To pan for gold, you'll need a gold pan and a sluice box. You use a gold pan to swirl water slowly to separate gold from other heavy metals, while a sluice box helps you work more dirt as you pan for gold. Sluice boxes are made from a simple design that mimics how gold is trapped naturally in streams and rivers. Evenly spaced riffles inside the sluice box act as barriers to water flow and cause eddies. Heavy minerals mixed with gold drop into these eddies and stay behind the riffles. Buying a sluice box from a shop can be expensive, but you can build your own lightweight sluice box that is easy to use and pack on your next prospecting expedition.
Cut both seams on the side of your plastic pipe with your knife. Your pipe is now split in two. Set one half aside for a replacement part, and keep the other half for this project.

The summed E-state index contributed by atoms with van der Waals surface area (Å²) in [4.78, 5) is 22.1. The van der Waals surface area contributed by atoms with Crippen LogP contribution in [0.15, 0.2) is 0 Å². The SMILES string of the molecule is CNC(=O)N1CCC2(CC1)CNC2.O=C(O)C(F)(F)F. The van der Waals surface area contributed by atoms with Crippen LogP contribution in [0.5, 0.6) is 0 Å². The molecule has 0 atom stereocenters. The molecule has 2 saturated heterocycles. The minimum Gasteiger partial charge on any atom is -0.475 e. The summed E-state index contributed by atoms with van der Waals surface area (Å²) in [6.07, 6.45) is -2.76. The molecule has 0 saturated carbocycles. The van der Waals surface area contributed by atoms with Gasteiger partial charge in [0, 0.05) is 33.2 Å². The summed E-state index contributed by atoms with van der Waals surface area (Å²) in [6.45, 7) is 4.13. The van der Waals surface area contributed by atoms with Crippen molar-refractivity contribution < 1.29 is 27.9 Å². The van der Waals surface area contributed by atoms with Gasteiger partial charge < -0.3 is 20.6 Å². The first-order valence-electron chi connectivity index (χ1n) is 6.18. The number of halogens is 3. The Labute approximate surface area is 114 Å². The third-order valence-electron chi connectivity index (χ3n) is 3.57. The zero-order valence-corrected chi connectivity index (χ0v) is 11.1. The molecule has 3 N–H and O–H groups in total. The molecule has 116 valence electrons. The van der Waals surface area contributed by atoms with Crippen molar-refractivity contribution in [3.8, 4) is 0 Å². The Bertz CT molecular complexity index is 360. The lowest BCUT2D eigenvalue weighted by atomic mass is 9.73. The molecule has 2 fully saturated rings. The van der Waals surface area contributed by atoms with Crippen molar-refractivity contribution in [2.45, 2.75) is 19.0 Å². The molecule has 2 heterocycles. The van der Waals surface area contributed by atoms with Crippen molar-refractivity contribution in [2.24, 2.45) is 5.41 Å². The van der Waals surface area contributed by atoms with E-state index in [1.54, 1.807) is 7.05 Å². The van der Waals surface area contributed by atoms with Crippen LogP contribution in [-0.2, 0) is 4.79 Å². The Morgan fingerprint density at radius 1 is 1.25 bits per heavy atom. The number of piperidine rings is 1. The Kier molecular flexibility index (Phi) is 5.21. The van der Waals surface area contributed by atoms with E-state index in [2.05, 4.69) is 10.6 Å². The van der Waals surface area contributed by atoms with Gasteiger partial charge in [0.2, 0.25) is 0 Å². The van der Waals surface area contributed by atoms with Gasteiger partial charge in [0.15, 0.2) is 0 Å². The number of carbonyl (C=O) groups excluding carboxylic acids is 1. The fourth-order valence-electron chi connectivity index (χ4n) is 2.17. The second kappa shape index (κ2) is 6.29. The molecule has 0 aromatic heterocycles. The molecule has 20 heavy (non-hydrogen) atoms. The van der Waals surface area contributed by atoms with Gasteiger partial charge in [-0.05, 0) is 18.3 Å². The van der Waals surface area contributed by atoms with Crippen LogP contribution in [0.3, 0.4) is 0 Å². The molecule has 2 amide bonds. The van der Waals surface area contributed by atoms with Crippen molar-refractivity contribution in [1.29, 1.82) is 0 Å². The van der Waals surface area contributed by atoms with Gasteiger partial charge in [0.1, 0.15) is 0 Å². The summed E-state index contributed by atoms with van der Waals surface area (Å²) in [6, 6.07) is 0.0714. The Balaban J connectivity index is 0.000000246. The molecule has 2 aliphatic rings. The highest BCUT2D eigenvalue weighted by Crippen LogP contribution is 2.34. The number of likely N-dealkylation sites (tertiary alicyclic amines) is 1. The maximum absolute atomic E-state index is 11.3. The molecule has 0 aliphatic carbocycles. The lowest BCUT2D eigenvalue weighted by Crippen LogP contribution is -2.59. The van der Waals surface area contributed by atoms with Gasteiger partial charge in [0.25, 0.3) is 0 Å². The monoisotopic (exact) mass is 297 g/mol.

Use your skill saw or hand saw to cut your timber plank to 1.25 metres in length.
Lay the plank on a flat surface. Place your plastic pipe on top of the plank, making sure it is centred with the inside of the pipe facing up. Your pipe now looks like a half pipe sitting on the plank. Drill your first screw 1.25 cm from the edge of your pipe and plank. Continue drilling screws in the centre of the pipe every 30 cm until you reach the bottom edge. Drill another screw a 1.25 cm from the edge of the pipe and plank.
Practice with your homemade sluice box at home before you take it out in the field. The basic rule of elevation for sluice boxes is 15 cm of elevation for every 30 cm of length of the sluice box. Notice that gold is caught in the riffles in the corrugated pipe while other lighter material is washed out of the bottom.
Place the leftover heavy material mixed with gold from the sluice box into your gold pan. Put about 2.5 cm of water into your gold pan, and swirl it slowly in a counter-clockwise motion. Notice that the gold separates from the other heavy material that was caught in the riffles of your sluice box. Collect your gold.